By: Tony Kevin
Sales is all about communication. Over the last several years there has been a generational shift in how we communicate. Obviously, we are using social media, video, mobile communications and email to consume information and also get our point across to our customers.
As a result of these shifts, I believe, the sales profession is losing a key capability, the ability to use a well-written business document as a difference maker in the sales process. There are several contributing factors to this:
- Buyers are more educated
- Everyone is feeling overwhelmed with too much communication
- Sales teams are barely keeping their heads above water on the day-to-day stuff
- Sales Leaders are not driving proposals and business cases as an important issue
- Our writing styles have shifted towards short and quick messages
Why is Business Writing Important to the Sales Process?
Once I get past the skills issue, my biggest challenge with this is convincing my sales team (and sometimes the buyer) about why it’s important to be able to have well-written business documents to facilitate the buying process.
As much as we all love to say we sell at the C-Level, the reality is that most sales people spend a majority of their time (over 80%) with non C-Level buyers. Once the selling is done, the more difficult task exists to help that buyer secure budget internally. Unfortunately, those buyers tend to not be very good at selling the value of your solution to their management.
One of the highest-level sales skills is shifting your focus from “your selling ability” to helping and coaching your buyer to sell the deal internally.
I’m a big fan of training sales people to write business cases vs. proposals. It’s a better document for the buying process. Let’s first start by defining the difference between a proposal and business case.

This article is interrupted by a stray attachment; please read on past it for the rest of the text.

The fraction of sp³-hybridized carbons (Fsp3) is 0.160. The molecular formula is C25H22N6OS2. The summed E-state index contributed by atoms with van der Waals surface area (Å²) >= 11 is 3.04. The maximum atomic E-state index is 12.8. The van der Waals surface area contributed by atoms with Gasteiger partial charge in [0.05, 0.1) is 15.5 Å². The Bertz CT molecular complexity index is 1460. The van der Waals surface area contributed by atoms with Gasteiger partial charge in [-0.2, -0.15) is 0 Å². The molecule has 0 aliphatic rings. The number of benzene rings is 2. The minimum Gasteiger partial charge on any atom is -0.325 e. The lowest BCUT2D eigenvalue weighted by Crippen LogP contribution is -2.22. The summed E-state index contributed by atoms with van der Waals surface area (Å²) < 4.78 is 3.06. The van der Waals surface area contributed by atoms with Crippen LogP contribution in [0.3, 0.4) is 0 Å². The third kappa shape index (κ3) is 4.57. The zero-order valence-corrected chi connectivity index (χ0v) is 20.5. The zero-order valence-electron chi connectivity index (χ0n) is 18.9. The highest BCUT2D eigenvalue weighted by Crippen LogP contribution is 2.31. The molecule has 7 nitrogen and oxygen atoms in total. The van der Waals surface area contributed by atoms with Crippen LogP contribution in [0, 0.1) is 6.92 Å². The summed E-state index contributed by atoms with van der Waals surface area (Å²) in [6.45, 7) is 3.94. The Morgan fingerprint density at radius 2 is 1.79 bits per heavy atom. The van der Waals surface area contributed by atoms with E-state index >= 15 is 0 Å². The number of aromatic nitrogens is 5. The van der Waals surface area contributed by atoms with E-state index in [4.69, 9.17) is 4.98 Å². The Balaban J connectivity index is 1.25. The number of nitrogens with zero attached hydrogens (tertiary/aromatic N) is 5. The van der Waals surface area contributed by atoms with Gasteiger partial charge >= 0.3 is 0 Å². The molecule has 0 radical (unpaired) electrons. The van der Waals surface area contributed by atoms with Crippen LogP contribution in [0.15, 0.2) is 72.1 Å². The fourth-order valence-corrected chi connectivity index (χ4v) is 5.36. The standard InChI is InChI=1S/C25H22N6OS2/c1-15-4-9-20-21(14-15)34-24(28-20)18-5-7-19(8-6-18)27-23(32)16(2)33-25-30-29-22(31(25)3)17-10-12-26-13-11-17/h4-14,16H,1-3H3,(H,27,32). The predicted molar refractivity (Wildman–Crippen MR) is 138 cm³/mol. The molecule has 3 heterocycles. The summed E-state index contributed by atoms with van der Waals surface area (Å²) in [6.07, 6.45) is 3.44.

Proposal – A proposal is a selling document. It’s your document to explain the key features of your solution and why what you offer is different from other solutions. Most Importantly, It’s a document that is written in your voice. It typically gets one level above where you are engaged in the account.
Business Case – A business case is a buying document. It’s the customer’s internal document justifying why spending the money is important. All the value points in the document are focused on how the customer benefits from spending the money. It’s written in the customer’s voice not the seller’s voice. It typically gets two or three levels above where you are engaged and moves horizontally into the hands of the internal departments who may benefit from the solution.
Keys making a business case effort pay off:
- Do Your Homework – Do the deep discovery to find out what’s going on in the customer’s business and make sure your solution is aligned to their important initiatives. (Preparation is the Key to Business Value.)
- Have a Sense of Your Value – Once you’ve done your homework. Build a quick version of a value proposition that articulates how your solution helps. This quick value proposition will help you secure executive support in further developing your business case.
- Gain Executive Support – Once you have your value proposition developed, use it to gain executive sponsorship to build the case. Typically this sponsorship will provide you access to others in the organization to gather input and perspective, gather more information and data, and establishes an interest with the executive to see how the final case turned out.
- Build an Executive Summary – No matter how long your business case ends up being you need to make sure it has a one page Executive Summary (NO MORE). The people reading the business case are even busier than you are so don’t expect they have the time to read through a long document. Get the point across clearly and succinctly in the executive summary.
The real value of being able to provide a business case is that it tends to get distributed through your customer’s environment and it’s an excellent way to have access to people without being there in person. With out one, you’re left to depend on the skills of your key contact to secure the budget to buy. In today’s world, a business case is a big differentiator because most sales teams aren’t selling this way.
Discover the "Lost Art" and use it to impress your customer.